Introduction: Adhesives 101: How to Glue...

Picture of Adhesives 101: How to Glue...

The right adhesive can make all the difference. Using the wrong stuff can ruin a project or make you do it twice. Many of them have fancy names most of which you have already used. Here are 8 different kinds of "glue" for all kinds of fixes, projects, builds.

Step 1: Polyvinyl Acetate (Elmers Glue)

Picture of Polyvinyl Acetate (Elmers Glue)

You also know this as white glue, wood glue, or modge podge. It works great when gluing a tree based material like wood, paper, or cardboard. It cleans up fast with a damp rag. I like to use water and a tooth brush to clean out any extra from a wood joint. After it's dry the joint shows a clean fit.

Step 2: Cyanoacrylate (Super Glue)

Picture of Cyanoacrylate (Super Glue)

This stuff works great on flat surfaces but I like to use it on paracord. When it touches nylon it creates an exothermic reaction. It also works great with nylon webbing like a seat belt. It won't hold under a load but it will keep your webbing flat and even while you stitch it in place.

An interesting property is revealed with baking soda. Sprinkle it on wet super glue it quickly turns into a concrete like substance.

Step 3: Thermoplastic (Hot Glue Gun)

Picture of  Thermoplastic (Hot Glue Gun)

One of my favorites. Hot glue comes out in a bead and solidifies fast. If you have a larger area you want to spread it on, use a clothes iron and a paper towel. The iron heats up the glue which makes it possible to spread. The paper towel keeps your iron gunk free.

I also like to use it to temporarily hold items while I work them. In the 3rd picture I have a piece of granite glued to a bolt while I'm polishing it.

You can also Hans Solo small items between layers of plastic. This includes leaves and pictures.

Step 4: Anaerobic (Loctite)

Picture of Anaerobic (Loctite)

This is glue for bolts. It hardens with a lack of oxygen. If you have a bolt you don't want come undone, use this stuff. Just kept in mind you may have to use a torch to heat the glue so the bolt can come undone. You can by it in different colors which have varying strengths. Of course the bolt has to be clean for it to work best.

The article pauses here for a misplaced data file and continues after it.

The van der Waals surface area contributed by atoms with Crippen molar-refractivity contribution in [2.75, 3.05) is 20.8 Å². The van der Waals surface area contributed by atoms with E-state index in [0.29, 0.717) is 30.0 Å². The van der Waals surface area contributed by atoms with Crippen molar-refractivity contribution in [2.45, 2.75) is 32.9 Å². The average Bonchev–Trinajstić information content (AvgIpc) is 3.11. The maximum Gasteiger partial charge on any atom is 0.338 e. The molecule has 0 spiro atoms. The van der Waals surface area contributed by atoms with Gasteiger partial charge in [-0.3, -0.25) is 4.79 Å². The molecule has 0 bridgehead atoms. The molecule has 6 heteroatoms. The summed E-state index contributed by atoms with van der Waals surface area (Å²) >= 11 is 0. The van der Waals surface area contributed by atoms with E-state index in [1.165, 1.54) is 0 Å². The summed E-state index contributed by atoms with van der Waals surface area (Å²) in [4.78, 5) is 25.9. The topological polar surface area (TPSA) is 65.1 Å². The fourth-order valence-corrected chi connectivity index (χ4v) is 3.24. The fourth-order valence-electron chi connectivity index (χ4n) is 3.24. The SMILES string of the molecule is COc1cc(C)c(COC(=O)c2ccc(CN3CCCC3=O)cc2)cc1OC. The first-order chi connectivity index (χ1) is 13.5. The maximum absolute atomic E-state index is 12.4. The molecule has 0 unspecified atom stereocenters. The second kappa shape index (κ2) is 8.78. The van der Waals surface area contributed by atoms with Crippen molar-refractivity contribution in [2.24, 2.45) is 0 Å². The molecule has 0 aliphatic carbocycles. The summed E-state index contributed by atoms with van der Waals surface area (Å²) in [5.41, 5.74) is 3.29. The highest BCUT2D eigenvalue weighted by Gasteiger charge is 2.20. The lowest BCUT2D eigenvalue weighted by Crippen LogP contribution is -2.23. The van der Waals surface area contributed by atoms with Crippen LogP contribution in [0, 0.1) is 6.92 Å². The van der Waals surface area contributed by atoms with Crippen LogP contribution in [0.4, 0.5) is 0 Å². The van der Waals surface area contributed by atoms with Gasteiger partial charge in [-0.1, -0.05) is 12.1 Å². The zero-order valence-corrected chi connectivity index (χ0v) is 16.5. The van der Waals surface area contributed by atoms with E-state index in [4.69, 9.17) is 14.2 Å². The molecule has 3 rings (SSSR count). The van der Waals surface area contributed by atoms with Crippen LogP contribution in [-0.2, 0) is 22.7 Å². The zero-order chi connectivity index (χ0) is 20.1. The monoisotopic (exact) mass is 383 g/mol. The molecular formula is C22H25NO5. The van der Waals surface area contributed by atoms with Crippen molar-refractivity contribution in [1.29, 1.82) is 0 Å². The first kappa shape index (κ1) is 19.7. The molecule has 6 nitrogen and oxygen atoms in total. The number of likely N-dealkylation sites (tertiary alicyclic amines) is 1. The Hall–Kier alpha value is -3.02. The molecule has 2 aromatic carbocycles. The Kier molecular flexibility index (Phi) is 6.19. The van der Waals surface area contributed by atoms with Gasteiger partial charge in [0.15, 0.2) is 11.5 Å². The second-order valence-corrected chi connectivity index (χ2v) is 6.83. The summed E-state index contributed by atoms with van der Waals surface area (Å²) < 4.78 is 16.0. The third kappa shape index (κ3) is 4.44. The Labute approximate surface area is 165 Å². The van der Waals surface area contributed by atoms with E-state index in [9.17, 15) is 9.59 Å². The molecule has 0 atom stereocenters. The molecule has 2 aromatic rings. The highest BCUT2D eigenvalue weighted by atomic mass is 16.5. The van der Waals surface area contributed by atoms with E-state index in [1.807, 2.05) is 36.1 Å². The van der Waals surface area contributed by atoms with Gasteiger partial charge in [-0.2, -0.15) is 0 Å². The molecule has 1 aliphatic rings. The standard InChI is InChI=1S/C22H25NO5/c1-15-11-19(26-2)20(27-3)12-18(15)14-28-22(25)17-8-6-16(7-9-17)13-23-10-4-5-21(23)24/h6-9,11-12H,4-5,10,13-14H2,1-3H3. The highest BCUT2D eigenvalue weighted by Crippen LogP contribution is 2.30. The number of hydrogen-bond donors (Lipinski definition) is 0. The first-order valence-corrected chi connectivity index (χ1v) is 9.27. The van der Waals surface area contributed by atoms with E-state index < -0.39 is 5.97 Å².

Step 5: Two Part Epoxy

Picture of Two Part Epoxy

This adhesive is normally for quick plumbing fixes. I like to use is to bond metal to other materials like plastic and sea shell. It comes in a roll which has an inner and outer compound. Cut off the amount you need and mix it between your fingers. It hardens in minutes.

Step 6: Solder

Picture of Solder

Solder is awesome. It's not a true adhesive but the whole point here is how to get two things bonded together. You use this to bond metal. Silver solder will work with copper, zinc, brass, steel, nickel, bronze, silver, and gold. Flux is required. It prevents the metal surface from oxidizing which allows the solder to bond. Aluminum can also be soldered but you need a special rod. You can find it at the hardware store.

It acts similar to water when molten. It has a surface tension which is strong enough to move small pieces. It can be polished as well.

Step 7: Silicone

Picture of Silicone

This is the same silicone you use to put your oil pan on your engine. My favorite is Ultra Grey Permatex. In the first picture you can see a stop watch I glued to my tool box. It's been on there for more then 10 years. Since it keeps a rubberized texture it's shock resistant.

You also should use this in places that get very hot. For instance, a GPS mount on a dash board might be stuck on with a peel and stick clear adhesive. Once the car takes the hot summer sun it gets soft and falls off. Since silicone is designed for engine temperatures, the inside of your car will not get hot enough to ruin the bond.

It's also works great to glue magnets like I did on my refrigerator. In my mechanic days I would glue car emblems to my tool box with it.

Step 8: Rice... Yes, Rice. (Starch)

Picture of Rice... Yes, Rice. (Starch)

This is a tip I got from my Hawaiian friends. Children use this for their school work. All you need is a few grains of cooked rice. Press them between paper and when it's dry the job is done.